As the first Sailor Scout to join Sailor Moon in her fight for justice, it might surprise people that Sailor Mercury was meant to be a bit-part or throw-away character. Mercury (aka Ami Mizuno) is intelligent, analytical, and considered the brains or strategist of the girl-powered group. Fans of the manga loved Mercury so much and she was so well liked and respected that creator Naoko Takeuchi took heart and made her much more integral to the series. The reason why young girls loved Sailor Mercury so much was the way she encouraged them to strive for educational excellence, not a bad role model that parents would also approve of. For those interested in pursuing a romantic relationship with Mercury take note, in the original series she quips that Albert Einstein “would be her ideal man”.
11. When They Traded In Their Schoolgirl Uniforms For Something New
It can be easily speculated that there are two main reasons why someone would watch (or read) Sailor Moon: 1) They feel inspired by the girl power feelings of badass girl heroes defending the universe against evil and, 2) They want to watch attractive young women in schoolgirl uniforms. The iconic Sailor suits are based on common Japanese school uniforms which were based off of the British Royal Navy (this is where the whole “Sailor” part comes into the title). Originally each Sailor Scout was supposed to have a different fighting uniform, complete with a mask, but this was changed when it was decided that the themed schoolgirl uniform would work best for the series. As great as it is to see the Sailors in the usual fighting garb, there’s something else to be said about them “out of uniform” which showcases another side of them.
10. When They Had Mad Weapon Skills
Somebody want a hero? Sailor Venus had her own manga called Codename Sailor V, this is referenced in the very first episode of the series since Serena looks up to Sailor V and wants to be strong and powerful like her. Venus is the first Sailor Scout to be awakened and has a curse on her that means she will never find true love; no wonder she’s got so much passion in her fighting. Well-choreographed fighting skills are hot, unless you’re the one on the receiving end of a whooping. In typical Sailor fashion, before each attack the name of the attack is loudly announced and is complemented with bright colors, a light show and the magical fighting girl aesthetics the series is famous for. For anyone who’s ever wondered what it means when Sailor Moon calls out, “Tsuki ni kawatte, oshiokyo!”, here’s a translation of this meaning (approximately), “In the name of the moon, I will punish you!”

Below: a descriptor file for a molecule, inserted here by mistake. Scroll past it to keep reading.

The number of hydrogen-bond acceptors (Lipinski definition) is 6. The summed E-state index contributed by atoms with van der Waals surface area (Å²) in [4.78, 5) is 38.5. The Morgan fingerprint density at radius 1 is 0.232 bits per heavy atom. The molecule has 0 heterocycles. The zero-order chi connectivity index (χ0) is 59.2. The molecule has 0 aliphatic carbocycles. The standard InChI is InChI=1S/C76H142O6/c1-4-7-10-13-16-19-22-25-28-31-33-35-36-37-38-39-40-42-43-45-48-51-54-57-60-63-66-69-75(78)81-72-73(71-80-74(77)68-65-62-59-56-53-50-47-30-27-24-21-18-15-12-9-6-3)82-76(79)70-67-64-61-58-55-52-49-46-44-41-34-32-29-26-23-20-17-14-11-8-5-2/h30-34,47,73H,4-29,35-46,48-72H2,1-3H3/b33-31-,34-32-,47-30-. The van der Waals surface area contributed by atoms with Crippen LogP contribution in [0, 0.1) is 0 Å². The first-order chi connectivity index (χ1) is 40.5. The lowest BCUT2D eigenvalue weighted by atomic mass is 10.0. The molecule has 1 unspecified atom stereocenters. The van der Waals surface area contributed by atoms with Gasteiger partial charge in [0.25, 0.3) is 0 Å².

9. When They Mastered The Hot Librarian Look
Sailor Mercury doesn’t need to be your favorite Sailor Scout for you to truly embrace your inner librarian all while showcasing your love for fighting evil. In 2016, the Tokyo-based Eyewear Company JINS teamed up with Bandai’s Sailor Moon Crystal to create a Sailor Moon themed line of fabulous frames. Offering eight types of frames including Sailor Moon blue, Sailor Mars red, Chibiusa pink, Sailor Mercury light blue, Sailor Jupiter green, and orange for Sailor Venus. All glasses have patterned sections inside the frames to represent their respective character. The most coveted by die-hard fans are The Princess Serenity glasses that have signature crescent moons, and the Silver Crystal inspired ones that have a jewel embedded into the frames.
8. When Their Hair Was Flowing In The Wind
Flowing hair, particularly pre-battle is a big part of Sailor Moon. Sailor Moon has her signature look of two tiny buns on top of her head, and are the reason that Darien (aka Tuxedo Mask) teases her by calling her Meatball Head. The hairstyle is called odango and named after dumplings. This look wasn’t really in style at the time the series came out, but fans and cosplayers everywhere have learned how to get their hair to look like Sailor Moon. There are even online tutorials where people can learn to master the Meatball Head buns. Originally Sailor Moon was supposed to have pink hair, then it was thought that she’d have blonde hair when she was Serena and Silver hair while she was Sailor Moon. Eventually blonde was decided for both. In later episodes, Sailor Moon and Tuxedo Mask’s daughter from the future (it’s complicated) is given the pink hair originally intended for Sailor Moon.
7. That Sassy Wink